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Containment Policy. Speaks Of George Kennan

1559 words - 7 pages

As promulgated in 1947 by one of its chief architects, George Kennan, the policy of containment fashioned a strategy to deal with the implacable challenge posed by Soviet Communists (Kennan, 582). Because of their ideology and history, the Soviets were held to be dangerous and thus their expansion must be countered by the West. To deal with the Soviet threat, Kennan called for a long-term and vigilant containment of Russian expansive tendencies (Kennan, 575). Although containment policy was widely accepted at its point of conception, the policy is in fact logically flawed. If the Soviet system really was a flawed as theorists such as Kennan surmised, then the best policy would have been not ...view middle of the document...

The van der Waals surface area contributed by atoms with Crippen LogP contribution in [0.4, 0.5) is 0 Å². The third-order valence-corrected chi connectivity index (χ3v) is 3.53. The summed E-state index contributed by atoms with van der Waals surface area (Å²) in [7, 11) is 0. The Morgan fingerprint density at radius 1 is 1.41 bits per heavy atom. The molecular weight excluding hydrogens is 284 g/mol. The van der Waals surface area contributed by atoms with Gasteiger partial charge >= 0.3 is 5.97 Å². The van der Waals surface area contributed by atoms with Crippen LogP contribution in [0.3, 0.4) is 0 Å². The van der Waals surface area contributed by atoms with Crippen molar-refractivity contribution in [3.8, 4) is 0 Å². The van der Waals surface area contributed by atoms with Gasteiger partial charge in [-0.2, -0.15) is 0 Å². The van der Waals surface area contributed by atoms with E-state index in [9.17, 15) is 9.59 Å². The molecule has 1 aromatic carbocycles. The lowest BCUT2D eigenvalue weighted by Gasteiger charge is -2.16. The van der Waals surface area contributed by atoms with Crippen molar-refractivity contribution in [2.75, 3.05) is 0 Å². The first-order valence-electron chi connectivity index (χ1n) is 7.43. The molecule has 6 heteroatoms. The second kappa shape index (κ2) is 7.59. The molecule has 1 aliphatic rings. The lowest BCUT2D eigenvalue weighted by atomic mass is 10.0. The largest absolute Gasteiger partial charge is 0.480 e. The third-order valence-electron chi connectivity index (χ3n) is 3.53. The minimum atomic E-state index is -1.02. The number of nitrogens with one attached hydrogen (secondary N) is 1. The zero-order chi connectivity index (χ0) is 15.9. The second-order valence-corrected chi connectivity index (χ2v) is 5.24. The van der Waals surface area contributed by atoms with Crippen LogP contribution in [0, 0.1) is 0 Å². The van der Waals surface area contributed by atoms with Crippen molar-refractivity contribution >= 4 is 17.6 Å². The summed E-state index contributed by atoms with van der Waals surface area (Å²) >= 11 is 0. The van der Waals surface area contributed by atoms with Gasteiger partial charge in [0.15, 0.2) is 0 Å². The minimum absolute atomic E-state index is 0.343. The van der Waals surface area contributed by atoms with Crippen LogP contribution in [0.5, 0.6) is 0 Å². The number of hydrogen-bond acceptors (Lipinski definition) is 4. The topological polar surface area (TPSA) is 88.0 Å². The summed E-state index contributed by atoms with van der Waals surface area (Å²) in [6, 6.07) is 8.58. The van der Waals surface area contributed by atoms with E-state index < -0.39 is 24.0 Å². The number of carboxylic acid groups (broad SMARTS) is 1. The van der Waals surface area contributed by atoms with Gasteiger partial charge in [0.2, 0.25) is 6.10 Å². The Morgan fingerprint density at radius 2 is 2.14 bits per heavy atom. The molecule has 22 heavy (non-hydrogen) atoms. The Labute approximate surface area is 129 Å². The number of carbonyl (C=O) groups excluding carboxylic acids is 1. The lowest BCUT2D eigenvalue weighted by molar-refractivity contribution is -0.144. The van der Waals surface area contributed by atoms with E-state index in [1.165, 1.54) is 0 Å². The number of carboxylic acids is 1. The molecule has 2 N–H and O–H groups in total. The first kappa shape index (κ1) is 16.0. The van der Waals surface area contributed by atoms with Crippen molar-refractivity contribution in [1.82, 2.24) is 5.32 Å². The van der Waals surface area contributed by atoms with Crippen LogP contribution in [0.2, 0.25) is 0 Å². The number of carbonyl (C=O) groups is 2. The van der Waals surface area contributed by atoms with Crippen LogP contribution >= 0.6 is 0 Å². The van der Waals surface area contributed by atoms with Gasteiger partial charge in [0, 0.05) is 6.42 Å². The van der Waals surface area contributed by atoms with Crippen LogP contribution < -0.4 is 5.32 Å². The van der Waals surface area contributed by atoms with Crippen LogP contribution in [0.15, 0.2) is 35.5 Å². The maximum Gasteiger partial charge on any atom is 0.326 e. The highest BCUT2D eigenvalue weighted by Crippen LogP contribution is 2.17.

Much of the same holds for arms policy. It is true that the Soviets vast, economy-straining arms buildup was in part a reaction to Western defense spending. Much of this buildup, however, would have happened anyway. As Kennan pointed out in 1947, central to the classic Soviet communist view of the world was an intense suspiciousness of, and hostility toward, the surrounding capitalist world. Massive arms expenditures are a necessary concominant of this world view, and they were likely no matter how the West chose to array its arsenal.Indeed, the West tried to level or reduce arms expenditures several times - in the mid-1940s, the 1960s, and the 1970s. Each time the Soviets responded by continuing to build. As Jimmy Carter's Secretary of Defense, Harold Brown, concluded with exasperation, 'When we build, they build; when we cut back, they build' (Thomas, 371). As it happened, it was under Carter that the 'Reagan defense buildup' began. The value of that expensive policy is not at all clear. It probably helped the Soviets (especially Gorbachev) to appreciate the depth of the country's economic dilemma, but the effect may have been fairly marginal since the Soviets were already vastly overspending for defense. Moreover, the buildup came at a severe cost to the American economy which was then forced to devote much of the 1990s trying to recover.As mentioned earlier, Soviet ideology also had at its center an almost messianic drive to undermine the capitalist enemy. As Kennan wrote in 1947, the Communists believed that for capitalism to perish, a final push was needed from a proletariat movement in order to tip over the tottering structure (Kennan, 567). It is on this drive that containment focused most directly, and the assumption was that if the Soviets' expansionary impetus was systematically frustrated, their foreign policy would eventually mellow because of changes from within. Accordingly, the United States sought to apply unalterable counter-force at every point where they show signs of encroaching upon the interests of a peaceful and stable world (Kennan, 567).Kennan does not mention it in his 1947 article, but at its core the policy of containment applied the lesson of Munich: when a county bent on expansion gains more territory, its appetite is only further whetted. Thus when Communist expansion was thwarted the policy was held to have been successful. Likewise, when areas fell into the Communist camp, containment was held to have suffered a setback. What ultimately brought about the mellowing of Soviet expansionism, however, was not containment's success, but its failure.Wherever they expanded, the Soviets sought, often brutally, to suppress ancient nationalisms and freedoms. Kennan anticipated that the Soviets would find maintaining control over eastern Europe to be difficult. In 1947, he proclaimed it unlikely that the 100 million Soviets could permanently hold down not only their own minorities, but some ninety million Europeans with a...

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